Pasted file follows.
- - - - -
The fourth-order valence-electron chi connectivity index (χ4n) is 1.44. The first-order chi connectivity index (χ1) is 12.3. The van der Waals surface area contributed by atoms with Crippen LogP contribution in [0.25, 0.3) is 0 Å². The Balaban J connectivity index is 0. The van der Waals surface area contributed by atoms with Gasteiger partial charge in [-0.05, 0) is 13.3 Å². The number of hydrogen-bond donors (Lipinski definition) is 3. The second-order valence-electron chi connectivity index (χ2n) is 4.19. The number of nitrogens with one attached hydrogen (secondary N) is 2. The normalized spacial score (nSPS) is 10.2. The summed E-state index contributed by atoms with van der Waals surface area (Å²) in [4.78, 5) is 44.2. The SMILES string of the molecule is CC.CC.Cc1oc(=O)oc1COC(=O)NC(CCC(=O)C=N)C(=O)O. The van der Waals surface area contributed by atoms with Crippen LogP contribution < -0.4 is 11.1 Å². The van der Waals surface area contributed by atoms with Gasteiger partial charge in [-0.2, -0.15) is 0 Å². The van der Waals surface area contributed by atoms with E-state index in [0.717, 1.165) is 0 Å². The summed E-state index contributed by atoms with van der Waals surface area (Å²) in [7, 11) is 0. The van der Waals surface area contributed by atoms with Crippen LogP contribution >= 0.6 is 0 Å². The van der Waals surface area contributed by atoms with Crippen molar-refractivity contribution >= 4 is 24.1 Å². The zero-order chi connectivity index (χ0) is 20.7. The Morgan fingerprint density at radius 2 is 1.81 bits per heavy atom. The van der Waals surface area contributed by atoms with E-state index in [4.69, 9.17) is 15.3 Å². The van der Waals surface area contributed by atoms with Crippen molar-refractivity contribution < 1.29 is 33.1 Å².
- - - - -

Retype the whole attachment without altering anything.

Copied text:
The fourth-order valence-electron chi connectivity index (χ4n) is 1.44. The first-order chi connectivity index (χ1) is 12.3. The van der Waals surface area contributed by atoms with Crippen LogP contribution in [0.25, 0.3) is 0 Å². The Balaban J connectivity index is 0. The van der Waals surface area contributed by atoms with Gasteiger partial charge in [-0.05, 0) is 13.3 Å². The number of hydrogen-bond donors (Lipinski definition) is 3. The second-order valence-electron chi connectivity index (χ2n) is 4.19. The number of nitrogens with one attached hydrogen (secondary N) is 2. The normalized spacial score (nSPS) is 10.2. The summed E-state index contributed by atoms with van der Waals surface area (Å²) in [4.78, 5) is 44.2. The SMILES string of the molecule is CC.CC.Cc1oc(=O)oc1COC(=O)NC(CCC(=O)C=N)C(=O)O. The van der Waals surface area contributed by atoms with Crippen LogP contribution < -0.4 is 11.1 Å². The van der Waals surface area contributed by atoms with Gasteiger partial charge in [-0.2, -0.15) is 0 Å². The van der Waals surface area contributed by atoms with E-state index in [0.717, 1.165) is 0 Å². The summed E-state index contributed by atoms with van der Waals surface area (Å²) in [7, 11) is 0. The van der Waals surface area contributed by atoms with Crippen LogP contribution >= 0.6 is 0 Å². The van der Waals surface area contributed by atoms with Crippen molar-refractivity contribution >= 4 is 24.1 Å². The zero-order chi connectivity index (χ0) is 20.7. The Morgan fingerprint density at radius 2 is 1.81 bits per heavy atom. The van der Waals surface area contributed by atoms with E-state index in [4.69, 9.17) is 15.3 Å². The van der Waals surface area contributed by atoms with Crippen molar-refractivity contribution < 1.29 is 33.1 Å².